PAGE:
Contemporary news provides regular examples of the role played by global media networks in international relations. However, the roots of modern-day international communication extend beyond the digital era into the twentieth-century. This course will begin by addressing the impact of the advent of mass communications on international relations in the early twentieth century before focusing specifically on the period 1939-1960. We shall look at how the UK used various media forms as a means to inform and persuade foreign audiences both in war and peace. Overall, the course seeks to stimulate debate as to the meaning of the concept of propaganda and its relevance in relation to a liberal democracy such as the UK.
Norman Lowe, Mastering Modern British History (4th edition, 2009)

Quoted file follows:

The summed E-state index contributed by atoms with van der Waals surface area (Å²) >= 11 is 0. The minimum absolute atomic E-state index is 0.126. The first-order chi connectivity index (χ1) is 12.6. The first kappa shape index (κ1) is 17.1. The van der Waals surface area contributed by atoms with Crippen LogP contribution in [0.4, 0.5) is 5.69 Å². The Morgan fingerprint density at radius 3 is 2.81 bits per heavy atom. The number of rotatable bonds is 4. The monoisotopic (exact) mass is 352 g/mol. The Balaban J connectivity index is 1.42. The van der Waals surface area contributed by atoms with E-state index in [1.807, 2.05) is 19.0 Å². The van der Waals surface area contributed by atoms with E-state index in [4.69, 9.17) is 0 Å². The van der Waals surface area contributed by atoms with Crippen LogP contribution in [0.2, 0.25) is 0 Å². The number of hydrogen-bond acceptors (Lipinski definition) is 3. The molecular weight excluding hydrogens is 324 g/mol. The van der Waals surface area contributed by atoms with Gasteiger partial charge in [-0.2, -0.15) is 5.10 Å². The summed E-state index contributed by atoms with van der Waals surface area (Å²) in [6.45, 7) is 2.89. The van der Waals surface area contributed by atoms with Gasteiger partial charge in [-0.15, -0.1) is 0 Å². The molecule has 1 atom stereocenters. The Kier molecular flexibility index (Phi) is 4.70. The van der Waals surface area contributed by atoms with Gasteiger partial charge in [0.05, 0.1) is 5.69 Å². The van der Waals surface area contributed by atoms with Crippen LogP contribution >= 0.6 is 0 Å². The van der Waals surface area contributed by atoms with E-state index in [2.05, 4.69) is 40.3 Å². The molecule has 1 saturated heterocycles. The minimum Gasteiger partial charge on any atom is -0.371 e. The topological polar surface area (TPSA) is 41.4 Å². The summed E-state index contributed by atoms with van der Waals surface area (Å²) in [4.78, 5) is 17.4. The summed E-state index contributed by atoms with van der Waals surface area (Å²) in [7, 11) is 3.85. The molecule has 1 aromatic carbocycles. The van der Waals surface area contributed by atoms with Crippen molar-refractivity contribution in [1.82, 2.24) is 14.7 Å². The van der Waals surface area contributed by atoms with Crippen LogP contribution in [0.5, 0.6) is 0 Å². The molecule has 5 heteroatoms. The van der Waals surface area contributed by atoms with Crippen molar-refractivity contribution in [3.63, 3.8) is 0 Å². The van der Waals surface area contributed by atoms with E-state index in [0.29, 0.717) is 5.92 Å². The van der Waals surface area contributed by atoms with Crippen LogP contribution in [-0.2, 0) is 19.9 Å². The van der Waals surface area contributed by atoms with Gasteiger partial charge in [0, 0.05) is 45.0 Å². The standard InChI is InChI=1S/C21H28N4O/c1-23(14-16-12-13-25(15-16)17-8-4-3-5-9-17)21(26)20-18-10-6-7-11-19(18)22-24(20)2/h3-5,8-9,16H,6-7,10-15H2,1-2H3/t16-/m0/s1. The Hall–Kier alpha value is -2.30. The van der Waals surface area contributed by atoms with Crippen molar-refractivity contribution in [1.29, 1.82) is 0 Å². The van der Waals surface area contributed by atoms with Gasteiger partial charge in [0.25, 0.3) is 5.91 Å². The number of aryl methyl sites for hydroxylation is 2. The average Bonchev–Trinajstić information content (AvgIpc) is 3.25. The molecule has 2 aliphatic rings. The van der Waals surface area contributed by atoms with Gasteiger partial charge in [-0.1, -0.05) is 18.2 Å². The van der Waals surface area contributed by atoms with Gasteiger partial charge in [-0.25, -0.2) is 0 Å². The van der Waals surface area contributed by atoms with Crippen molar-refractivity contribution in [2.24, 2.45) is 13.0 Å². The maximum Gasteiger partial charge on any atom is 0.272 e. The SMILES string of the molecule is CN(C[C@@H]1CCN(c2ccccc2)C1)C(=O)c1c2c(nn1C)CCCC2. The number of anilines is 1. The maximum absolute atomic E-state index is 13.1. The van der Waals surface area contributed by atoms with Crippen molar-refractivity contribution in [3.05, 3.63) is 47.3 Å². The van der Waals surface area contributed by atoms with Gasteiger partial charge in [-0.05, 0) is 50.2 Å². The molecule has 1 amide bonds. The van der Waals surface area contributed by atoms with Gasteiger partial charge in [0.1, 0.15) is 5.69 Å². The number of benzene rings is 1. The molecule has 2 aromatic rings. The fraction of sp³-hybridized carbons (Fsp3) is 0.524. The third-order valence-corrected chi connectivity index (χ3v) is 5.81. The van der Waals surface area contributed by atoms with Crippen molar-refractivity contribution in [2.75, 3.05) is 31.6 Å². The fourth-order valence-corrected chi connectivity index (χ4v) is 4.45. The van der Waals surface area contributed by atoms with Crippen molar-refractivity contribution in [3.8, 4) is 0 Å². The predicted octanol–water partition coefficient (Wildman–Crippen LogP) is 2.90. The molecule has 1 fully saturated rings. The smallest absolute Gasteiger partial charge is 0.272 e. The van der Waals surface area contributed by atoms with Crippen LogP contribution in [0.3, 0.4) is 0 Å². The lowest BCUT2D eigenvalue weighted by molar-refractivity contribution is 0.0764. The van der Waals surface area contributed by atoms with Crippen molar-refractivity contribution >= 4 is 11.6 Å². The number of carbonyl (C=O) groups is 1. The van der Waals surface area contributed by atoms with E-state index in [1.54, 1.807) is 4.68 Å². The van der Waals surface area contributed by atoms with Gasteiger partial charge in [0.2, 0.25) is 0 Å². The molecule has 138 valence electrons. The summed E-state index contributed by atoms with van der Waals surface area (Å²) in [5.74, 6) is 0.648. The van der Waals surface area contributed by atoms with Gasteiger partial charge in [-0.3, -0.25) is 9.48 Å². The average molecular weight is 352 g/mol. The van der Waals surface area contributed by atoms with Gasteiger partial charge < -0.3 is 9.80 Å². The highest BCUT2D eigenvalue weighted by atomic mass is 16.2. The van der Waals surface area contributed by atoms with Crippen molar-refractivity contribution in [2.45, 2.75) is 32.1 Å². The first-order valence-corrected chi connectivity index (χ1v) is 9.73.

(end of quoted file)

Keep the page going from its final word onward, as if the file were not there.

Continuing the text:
This book will provide you with the essential historical background for the course. Multiple copies are available at the university library. Everyone should read chapters 25 to 30 (stop at the end of 30.4) and chapters 33-34.
David Reynolds, Britannia overruled : British Policy and World Power in the Twentieth Century (2000)
Chapters 1, 5, 6 and 7 provide further detail of Britain's status in the world over the key period 1919-1960.
CM 1,5h par semaine.